Qaanitah Hunter- Cii News (July 17, 2012)
Palestinian hunger striker, Akram Rikhawi, suffered a stroke on Tuesday
as his family grew distraught over his ever slimmer chances of survival.
Speaking to Cii News from Palestine, his eldest daughter, Yasmeen Rikhawi,
said her father was in a terrible state as he entered the 97th day of his hunger
“His children and grandchildren are waiting for news of his martyrdom,” she
Akram Rikhawi was arrested on 7 June 2004 on his way back to his home in
Rafah in the Gaza Strip. Israeli Occupying Forces (IOF) stopped the vehicle
at the Abu Ghouli checkpoint between Gaza City and Rafah and demanded to see all passenger IDs, Prisoner rights group Addameer noted on their website.
It further said that after handing over his ID, Akram was immediately
arrested. Since the beginning of the Second Intifada in September 2000, the
IOF had considered Akram as wanted for arrest.
“He has a shortage of Folic acid and vitamins B2 and B12,” Yasmeen said
after confirming that he is in the prison hospital.
Yasmeen explained her father’s torture by describing how 3 Israeli soldiers
gathered around him and ate their meals in order to provoke him.
“When they take him to hospital he is shackled and he is in and out of
consciousness because the diabetes kicks in,” she said in Arabic.
He suffers from many chronic conditions, including asthma, diabetes and
osteoporosis high cholesterol, kidney problems, and immune deficiency.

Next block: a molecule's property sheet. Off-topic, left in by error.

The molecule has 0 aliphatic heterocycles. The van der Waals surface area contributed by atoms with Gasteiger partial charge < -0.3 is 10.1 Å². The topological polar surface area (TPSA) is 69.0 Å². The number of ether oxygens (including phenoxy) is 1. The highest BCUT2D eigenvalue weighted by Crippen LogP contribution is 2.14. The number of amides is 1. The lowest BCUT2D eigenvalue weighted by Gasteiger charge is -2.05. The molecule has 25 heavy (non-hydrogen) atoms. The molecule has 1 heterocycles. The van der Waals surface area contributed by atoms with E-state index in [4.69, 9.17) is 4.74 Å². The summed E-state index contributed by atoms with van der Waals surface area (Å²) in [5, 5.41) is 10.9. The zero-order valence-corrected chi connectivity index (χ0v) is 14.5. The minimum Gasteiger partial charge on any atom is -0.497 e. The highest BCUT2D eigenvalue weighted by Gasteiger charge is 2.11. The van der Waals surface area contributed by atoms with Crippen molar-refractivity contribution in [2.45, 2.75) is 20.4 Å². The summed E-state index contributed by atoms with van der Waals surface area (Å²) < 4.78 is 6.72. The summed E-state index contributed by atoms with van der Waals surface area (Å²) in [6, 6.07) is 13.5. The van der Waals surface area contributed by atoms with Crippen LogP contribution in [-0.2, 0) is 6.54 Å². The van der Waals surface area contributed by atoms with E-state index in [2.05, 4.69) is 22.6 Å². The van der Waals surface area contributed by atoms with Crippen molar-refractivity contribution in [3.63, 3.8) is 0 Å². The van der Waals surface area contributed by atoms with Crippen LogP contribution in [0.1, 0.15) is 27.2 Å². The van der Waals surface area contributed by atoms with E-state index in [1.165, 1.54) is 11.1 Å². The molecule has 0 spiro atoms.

His daughter lamented the lack of international support to have her father
released: “Nobody wants to help us.”
But despite his deteriorating condition, the father of eight remains
steadfast, she said.
Yasmeen said she approached many people for assistance for her father but to know avail. “I went to all the ministers, to Ismail Hanieyah to other
ministers but no one wants to help I just say to them Allah is sufficient
for me and He is the best of guardians.”
The Palestinian government has not commented or sought to represent Akram till this date. She said they have failed her father and family.
In a letter to his family, Akram asked why no one cares about him. “Is it because I am from Gaza that they don’t want to help me,” he rhetorically asked.
This question brings to light a new wave of political motives and
interference when it comes to the Palestinian government. “In that case it is the will of Allah and we will meet in the gardens of Jannah,” he told his family.
Palestinian Prisoner rights group, Addameer, said their lawyers were not
given access to him since July 5. “Independent doctors were also not given
access to him,” they said.
Very distraught, Yasmeen continued to say that Akram’s children are go-getters and are striving to make their father proud.
“One daughter gets over 80s in her exams and when she writes exams she
cries. And when they ask her why is she crying, she says she wants to make
her father proud.